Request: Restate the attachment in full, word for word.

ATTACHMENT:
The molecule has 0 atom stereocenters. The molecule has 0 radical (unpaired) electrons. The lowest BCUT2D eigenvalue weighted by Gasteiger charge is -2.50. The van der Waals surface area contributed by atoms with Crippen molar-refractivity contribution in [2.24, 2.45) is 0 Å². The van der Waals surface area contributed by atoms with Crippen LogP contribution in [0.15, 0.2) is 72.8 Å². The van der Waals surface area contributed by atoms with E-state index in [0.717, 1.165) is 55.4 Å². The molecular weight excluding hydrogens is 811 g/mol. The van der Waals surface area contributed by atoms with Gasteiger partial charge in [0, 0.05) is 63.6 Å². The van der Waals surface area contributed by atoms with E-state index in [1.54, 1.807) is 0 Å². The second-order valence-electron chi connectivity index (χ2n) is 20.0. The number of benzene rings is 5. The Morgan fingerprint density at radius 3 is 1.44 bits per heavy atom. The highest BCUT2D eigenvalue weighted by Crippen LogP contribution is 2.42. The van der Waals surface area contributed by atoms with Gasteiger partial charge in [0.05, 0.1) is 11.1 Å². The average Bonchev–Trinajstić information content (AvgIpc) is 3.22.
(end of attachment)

The molecule has 0 atom stereocenters. The molecule has 0 radical (unpaired) electrons. The lowest BCUT2D eigenvalue weighted by Gasteiger charge is -2.50. The van der Waals surface area contributed by atoms with Crippen molar-refractivity contribution in [2.24, 2.45) is 0 Å². The van der Waals surface area contributed by atoms with Crippen LogP contribution in [0.15, 0.2) is 72.8 Å². The van der Waals surface area contributed by atoms with E-state index in [0.717, 1.165) is 55.4 Å². The molecular weight excluding hydrogens is 811 g/mol. The van der Waals surface area contributed by atoms with Gasteiger partial charge in [0, 0.05) is 63.6 Å². The van der Waals surface area contributed by atoms with E-state index in [1.54, 1.807) is 0 Å². The second-order valence-electron chi connectivity index (χ2n) is 20.0. The number of benzene rings is 5. The Morgan fingerprint density at radius 3 is 1.44 bits per heavy atom. The highest BCUT2D eigenvalue weighted by Crippen LogP contribution is 2.42. The van der Waals surface area contributed by atoms with Gasteiger partial charge in [0.05, 0.1) is 11.1 Å². The average Bonchev–Trinajstić information content (AvgIpc) is 3.22.